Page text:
Can there be many brands in wine as powerful as Silver Oak? It’s an American institution, its shiny label an emblem of the rich, luscious ideal of California Cabernet. Silver Oak has built its success on stylistic consistency — if you liked it one year, you’ll like it the next — and a commitment to people-pleasing. The wines are not meant to challenge. They’re meant to gratify.
For many of its fans, Silver Oak is synonymous with one place: Napa Valley. But Napa Valley represents only about a quarter of Silver Oak’s wine production. In addition to that famous Napa Valley Cabernet, Silver Oak makes another — arguably, depending on your taste in wine, better — Cabernet, from Sonoma County’s Alexander Valley.
Both the Napa and Alexander wines are 100 percent Cabernet Sauvignon, and both, under winemaker Nate Weis, are made in the winery’s distinctive style: generous and concentrated, imbued with the unmistakable flavors — vanilla, coconut, dill — of American oak barrels. (It’s a meaningful point of departure: Most high-end California wineries use French oak barrels, whose flavors are different.)
Of course, Silver Oak’s Alexander Valley wine has always lived in the shadow of Napa. The Napa bottling is more expensive ($125 to Alexander’s $75), more famous (LeBron James and Draymond Green are fans) and hails from the name-brand California wine region.
As for Alexander Valley — where is that again, exactly? A refresher: eastern Sonoma County, nestled between the towns of Healdsburg, Geyserville and Calistoga.
It’s no surprise, then, that Silver Oak’s Napa Valley winery in Oakville — a wine-tourism temple that in 2016 earned a platinum LEED certification — has long outshone the functional, no-frills Alexander Valley location in Geyserville. But that’s about to change. In April, Silver Oak president David Duncan unveils a new, state-of-the-art winery, vineyard and tasting room for the Alexander Valley wines, this time on the outskirts of Healdsburg.
The new Alexander Valley winery won’t just be a better place to make wine, Duncan hopes. He expects it will also be the most environmentally friendly winery built in California.
“The goal is zero net water and zero net energy,” Duncan says, walking on the elevated walkway that connects the winery to the barrel chai. The place is still under construction; he’s wearing a hard hat. “Eventually, this property should be producing 105 percent of its energy output.”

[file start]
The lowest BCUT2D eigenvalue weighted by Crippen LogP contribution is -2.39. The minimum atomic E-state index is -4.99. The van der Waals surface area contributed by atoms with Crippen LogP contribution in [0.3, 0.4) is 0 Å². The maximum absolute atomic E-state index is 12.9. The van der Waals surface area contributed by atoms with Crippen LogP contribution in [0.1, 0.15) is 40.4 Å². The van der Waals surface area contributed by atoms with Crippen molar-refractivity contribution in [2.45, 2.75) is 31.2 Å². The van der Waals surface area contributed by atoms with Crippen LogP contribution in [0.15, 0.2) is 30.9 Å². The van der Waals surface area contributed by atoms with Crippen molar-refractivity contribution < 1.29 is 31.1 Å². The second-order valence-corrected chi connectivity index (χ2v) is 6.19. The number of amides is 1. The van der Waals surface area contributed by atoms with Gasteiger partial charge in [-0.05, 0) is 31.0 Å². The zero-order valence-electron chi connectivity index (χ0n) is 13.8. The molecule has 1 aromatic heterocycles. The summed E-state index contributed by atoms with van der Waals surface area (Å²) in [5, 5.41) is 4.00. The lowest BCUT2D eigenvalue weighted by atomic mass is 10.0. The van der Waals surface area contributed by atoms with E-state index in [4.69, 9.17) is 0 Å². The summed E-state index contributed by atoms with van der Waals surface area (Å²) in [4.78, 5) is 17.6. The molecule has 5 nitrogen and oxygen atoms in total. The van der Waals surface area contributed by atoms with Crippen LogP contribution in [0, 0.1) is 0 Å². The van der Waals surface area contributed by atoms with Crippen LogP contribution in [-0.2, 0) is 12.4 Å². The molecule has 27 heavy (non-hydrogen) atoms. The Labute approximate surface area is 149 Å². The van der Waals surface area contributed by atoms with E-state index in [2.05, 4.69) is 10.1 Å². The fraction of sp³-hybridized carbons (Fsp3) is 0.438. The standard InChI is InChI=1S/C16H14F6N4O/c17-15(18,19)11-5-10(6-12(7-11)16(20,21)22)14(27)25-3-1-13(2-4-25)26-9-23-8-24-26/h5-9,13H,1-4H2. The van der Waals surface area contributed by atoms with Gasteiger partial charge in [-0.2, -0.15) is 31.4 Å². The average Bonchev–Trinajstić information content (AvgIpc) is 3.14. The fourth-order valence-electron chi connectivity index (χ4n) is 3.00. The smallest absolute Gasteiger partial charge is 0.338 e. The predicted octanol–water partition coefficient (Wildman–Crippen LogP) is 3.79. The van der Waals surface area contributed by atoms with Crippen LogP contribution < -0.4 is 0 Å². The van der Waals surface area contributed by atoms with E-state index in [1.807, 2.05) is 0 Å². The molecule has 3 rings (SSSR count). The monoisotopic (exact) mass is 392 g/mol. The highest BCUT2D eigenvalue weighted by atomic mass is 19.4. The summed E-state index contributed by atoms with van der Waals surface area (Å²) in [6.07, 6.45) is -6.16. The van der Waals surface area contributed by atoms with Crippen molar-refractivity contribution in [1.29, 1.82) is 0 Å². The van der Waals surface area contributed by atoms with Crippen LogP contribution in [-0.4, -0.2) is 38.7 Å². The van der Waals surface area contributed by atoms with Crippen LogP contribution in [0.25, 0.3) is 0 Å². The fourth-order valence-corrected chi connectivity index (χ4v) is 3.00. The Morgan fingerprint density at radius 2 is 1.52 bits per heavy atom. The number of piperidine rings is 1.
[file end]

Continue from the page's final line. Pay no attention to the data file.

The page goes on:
Duncan purchased the 113-acre property, formerly Sausal Winery, in 2012. The price, according to county records: about $10.9 million. Resting in the foothills of the Mayacamas Mountains, facing Geyser Peak with Sausal Creek at its edge, it had 75 acres under vine when he bought it, mostly Zinfandel. Duncan’s team gradually has been replanting the site to — what else? — Cabernet Sauvignon.
Owning a property like this comes with the requirement to treat your own wastewater. Typically, a vineyard owner would install a pond that can filter the wastewater with underwater motors; you’ve likely seen such reservoirs around Napa and Sonoma before. But a pond takes up land that could be used for grapevines, and its treatment mechanism is inefficient, since its stores are subject to evaporation.
So instead of digging a pond at the new Silver Oak winery, Duncan purchased a membrane bioreactor, a compact system for processing wastewater that can be kept indoors and is, he claims, the most environmentally efficient system available. The machine cost about $1 million, Duncan says, which is a lot. But it saved him from having to remove two acres of vines. “When you translate that to wine, that expense was a super easy decision to make,” he says.
The goal: Every drop of water gets used three times on the property. That means the same water used to clean barrels could then be used in a sink faucet and then to water grapevines. The membrane bioreactor “would cover a small city,” Duncan says.
Is this the Winery of the Future? It has 2,000 solar panels, which will not only light the property but also heat all its water. The vineyard boasts a top-of-the-line mechanical grape harvester; it can pick, destem and optically sort grapes while still in the vineyard (and goes for north of $100,000). There’s even a mechanical barrel racker — the first I’ve ever seen — that moves wine between barrels at rapid speed.